ST. PETERSBURG, Fla. — Disney and the Seminole Tribe have teamed up to push a ballot question aimed at slowing the expansion of gambling in the state, but opponents warn the initiative could shut down existing card games and put people out of work.
ABC Action News Investigator Adam Walser found that Disney and the Seminole Tribe have spent more than $36 million combined to support Amendment 3, which would require any new gambling to be directly approved by 60 percent of voters.
The Walt Disney Company opposes any new gambling in Florida, while the Seminole Tribe, which operates Hard Rock casino operations in Tampa and Ft. Lauderdale, does not want more competition to its businesses.
In the lead up to next month’s election, supporters and opponents of Amendment 3 have been bombarding the airways with commercials for and against the amendment.
“There’s no question there’s a lot of resources trying to pass Amendment 3,” said former Florida House Speaker Will Weatherford, who supports the amendment. “It would be safer for Florida if the voters were the ones ultimately making this decision,” Weatherford said.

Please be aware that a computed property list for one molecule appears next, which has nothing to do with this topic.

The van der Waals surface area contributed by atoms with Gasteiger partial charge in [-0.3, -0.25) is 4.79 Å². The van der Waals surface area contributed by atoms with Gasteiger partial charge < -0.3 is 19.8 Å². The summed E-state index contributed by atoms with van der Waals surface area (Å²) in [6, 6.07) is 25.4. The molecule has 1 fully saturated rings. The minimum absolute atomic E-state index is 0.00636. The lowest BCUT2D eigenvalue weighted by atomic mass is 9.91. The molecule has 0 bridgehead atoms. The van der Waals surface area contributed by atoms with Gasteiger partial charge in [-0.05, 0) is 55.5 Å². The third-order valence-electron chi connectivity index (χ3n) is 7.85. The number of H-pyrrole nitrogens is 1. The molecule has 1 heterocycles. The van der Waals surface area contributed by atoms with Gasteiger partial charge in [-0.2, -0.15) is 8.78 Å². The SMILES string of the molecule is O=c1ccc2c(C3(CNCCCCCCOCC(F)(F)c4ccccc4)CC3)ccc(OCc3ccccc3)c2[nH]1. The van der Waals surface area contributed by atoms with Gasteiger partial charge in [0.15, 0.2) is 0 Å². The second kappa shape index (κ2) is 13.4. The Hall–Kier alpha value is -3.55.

But Alexis Winning said she worries the state could use Amendment 3 to put an end to some of the card games already hosted at Derby Lane in St. Petersburg.
“Voters are being misled. Their advertising is very deceiving,” said Alexis Winning, spokeswoman for Derby Lane, the oldest continually operated greyhound track in the world. “It’s about two corporations protecting themselves.”
She says Amendment 3 could result in job layoffs and less tax revenue from gambling to fund education.
Opponents of Amendment 3 say they’re being drastically outspent by groups that support the amendment and have taken to social media to get out their message.
More than a quarter-of-a-million people saw a recent Facebook post opposing Amendment 3. The Tampa Bay Buccaneers also recently chipped in $500,000 to oppose the amendment, which could affect future sports betting.
But supporters, which include the Florida Chamber of Commerce and the League of Women Voters, say they are only trying to do what’s right.
“This is a very important issue with regard to the brand of Florida, and it’s something that’s so serious, we should be cautious with how we expand,” said Weatherford.
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